New space tracker begins work in WA


Wednesday, 17 February, 2016


New space tracker begins work in WA

Europe’s tracking station in Perth has closed, but its New Norcia station has been expanded.

The European Space Agency (ESA) has commissioned a new tracking dish in Western Australia. The antenna — which is located at ESA’s ground station at New Norcia, 140 kilometres north of Perth — will be used for communicating with launch vehicles and newly launched satellites, taking advantage of the site’s location under the flight paths of launchers departing from Europe’s spaceport in Kourou, French Guiana.

Since 2002, ESA has also operated a much larger 35-metre-diameter deep space tracking antenna at New Norcia. Its size and technology are not ideal, however, for communicating with rockets or satellites that are just entering orbit and still very close to Earth.

In contrast, the new dish, just 4.5 metres across, will quickly and precisely lock onto and track satellites during their critical first orbits, up to roughly 100,000 kilometres out, as well as launch vehicles such as Europe’s Ariane 5, Vega and Soyuz.

It can also ‘slave’ the larger dish, which can then be accurately pointed to receive tracking information and telemetry at higher rates than the small dish.

The overall effort to design, build and install the antenna, provide the infrastructure and upgrade the existing station was valued at €6 million.

The ESA 4.5m dish at New Norcia, pointing at the sky

The 4.5 m dish at ESA’s New Norcia, Western Australia, tracking station. The dish can track newly launched spacecraft during the critical initial orbits up to roughly 100,000 kilometres out, as well as receive signals from the launch vehicles. Credit: ESA

“We are delighted to inaugurate ESA’s new antenna at New Norcia, where we have benefited for over a decade from both the hospitality and support of the local community as well as the expertise of Australian industrial partners,” said ESA’s Juan Miró.

“The new antenna is another link in the decades-long cooperation between Europe and Australia for space exploration, science, engineering and technology development.”

In the coming years, the new antenna will track launches from Kourou, as well as high-profile missions such as Galileo navigation satellites, the BepiColombo probe to Mercury and ExoMars going to the Red Planet. It has already proven its technical fitness for operational service, having been used to track the LISA Pathfinder spacecraft in December 2015.

Both New Norcia antennas are part of Estrack, ESA’s global network of ground stations in seven countries that provide the link between satellites in orbit and flight control teams at ESA’s mission control centre in Darmstadt, Germany.

Old antenna retired

Development and construction of the new antenna was prompted by the need to relocate the tracking capability that, until the end of 2015, had been provided by another ESA station in Perth. The Perth antenna was decommissioned in December 2015 after 30 years of operation.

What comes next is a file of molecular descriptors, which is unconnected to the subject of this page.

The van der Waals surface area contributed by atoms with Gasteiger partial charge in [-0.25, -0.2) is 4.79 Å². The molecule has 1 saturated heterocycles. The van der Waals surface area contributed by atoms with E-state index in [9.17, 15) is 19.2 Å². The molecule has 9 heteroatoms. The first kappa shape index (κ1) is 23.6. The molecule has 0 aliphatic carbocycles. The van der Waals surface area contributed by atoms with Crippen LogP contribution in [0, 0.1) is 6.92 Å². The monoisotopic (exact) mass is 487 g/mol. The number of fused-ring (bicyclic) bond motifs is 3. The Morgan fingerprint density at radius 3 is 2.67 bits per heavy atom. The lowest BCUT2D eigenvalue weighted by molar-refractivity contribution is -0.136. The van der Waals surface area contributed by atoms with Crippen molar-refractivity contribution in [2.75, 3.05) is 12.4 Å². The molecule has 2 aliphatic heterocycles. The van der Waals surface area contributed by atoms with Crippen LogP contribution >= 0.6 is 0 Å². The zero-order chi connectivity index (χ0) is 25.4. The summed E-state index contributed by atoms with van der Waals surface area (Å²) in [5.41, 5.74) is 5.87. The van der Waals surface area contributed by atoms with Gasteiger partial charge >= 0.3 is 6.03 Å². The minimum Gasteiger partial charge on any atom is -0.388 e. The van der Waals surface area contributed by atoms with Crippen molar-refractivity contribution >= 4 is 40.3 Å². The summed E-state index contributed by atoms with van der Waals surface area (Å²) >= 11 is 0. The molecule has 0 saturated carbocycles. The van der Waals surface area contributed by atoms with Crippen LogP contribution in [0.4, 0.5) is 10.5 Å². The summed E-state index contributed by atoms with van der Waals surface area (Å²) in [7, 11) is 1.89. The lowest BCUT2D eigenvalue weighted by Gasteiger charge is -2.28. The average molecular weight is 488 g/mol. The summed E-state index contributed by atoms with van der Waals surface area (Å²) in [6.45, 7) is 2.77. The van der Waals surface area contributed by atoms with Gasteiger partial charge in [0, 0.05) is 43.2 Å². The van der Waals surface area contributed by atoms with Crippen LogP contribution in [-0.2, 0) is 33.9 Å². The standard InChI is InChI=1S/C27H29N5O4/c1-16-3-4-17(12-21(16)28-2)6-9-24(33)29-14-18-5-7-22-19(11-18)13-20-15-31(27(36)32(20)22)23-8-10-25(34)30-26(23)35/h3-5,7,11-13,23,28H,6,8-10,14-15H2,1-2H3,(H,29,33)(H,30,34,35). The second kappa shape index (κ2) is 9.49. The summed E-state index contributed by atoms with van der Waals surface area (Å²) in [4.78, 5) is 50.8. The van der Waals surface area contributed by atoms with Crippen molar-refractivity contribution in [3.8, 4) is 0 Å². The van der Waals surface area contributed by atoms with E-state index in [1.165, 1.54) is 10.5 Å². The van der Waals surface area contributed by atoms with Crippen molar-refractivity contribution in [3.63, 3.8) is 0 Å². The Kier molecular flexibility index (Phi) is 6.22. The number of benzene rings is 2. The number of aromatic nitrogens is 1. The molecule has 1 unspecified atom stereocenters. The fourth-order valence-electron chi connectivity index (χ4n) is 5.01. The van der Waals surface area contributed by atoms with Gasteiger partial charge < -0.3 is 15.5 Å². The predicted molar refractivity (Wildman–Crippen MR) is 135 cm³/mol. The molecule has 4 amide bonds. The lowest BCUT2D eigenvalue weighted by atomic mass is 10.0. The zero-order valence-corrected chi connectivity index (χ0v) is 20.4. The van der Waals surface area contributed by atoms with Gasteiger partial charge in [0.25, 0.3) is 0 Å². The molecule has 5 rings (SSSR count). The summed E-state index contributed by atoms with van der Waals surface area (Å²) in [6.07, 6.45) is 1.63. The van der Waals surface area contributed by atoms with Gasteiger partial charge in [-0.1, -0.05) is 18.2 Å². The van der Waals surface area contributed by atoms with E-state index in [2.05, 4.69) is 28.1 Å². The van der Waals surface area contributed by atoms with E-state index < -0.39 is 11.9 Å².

“With the closing of Perth station, ESA would have lost its capability to support newly launched satellites from Western Australia, which is a critical location for most European missions,” said Manfred Lugert, head of ESA’s Ground Facilities Operations Division.

Ironically, the retirement of the antenna came about not due to any technical obsolescence, but rather through a very human factor— Perth’s expanding population and the conflicting needs for radio spectrum.

The ever-growing metropolitan area of Perth is encroaching on the station’s compound, the Perth International Telecommunications Centre, making it increasingly difficult to ensure an interference-free environment for the most-used frequencies.

ESA's 35-m dish at New Norica, pointing at the sky, with the Moon in sky

New Norcia is also home to a 35-metre-diameter antenna, which communicates with deep-space missions, typically at ranges in excess of two million kilometres. Credit: ESA/S. Marti

The growing demand of Perth’s citizens and businesses for wireless internet access, and in particular the needs of outside TV broadcasting, led the ACMA to withdraw permission for the use of certain frequencies by the Perth station as of 31 December 2015.

“[The] Perth antenna retirement provides an opportunity to consolidate ESA’s Australian tracking facilities at our existing New Norcia station… while deepening our partnership with local Australian telecommunication companies, all of which have strong technological expertise that we can tap,” said Lugert.

The decommissioned Perth antenna’s routine tracking and telecommanding will be largely taken over by commercial service providers, including SSC Australia, which operates the Western Australia Space Centre near Dongara, 400 kilometres north of Perth.

Information courtesy of the European Space Agency.

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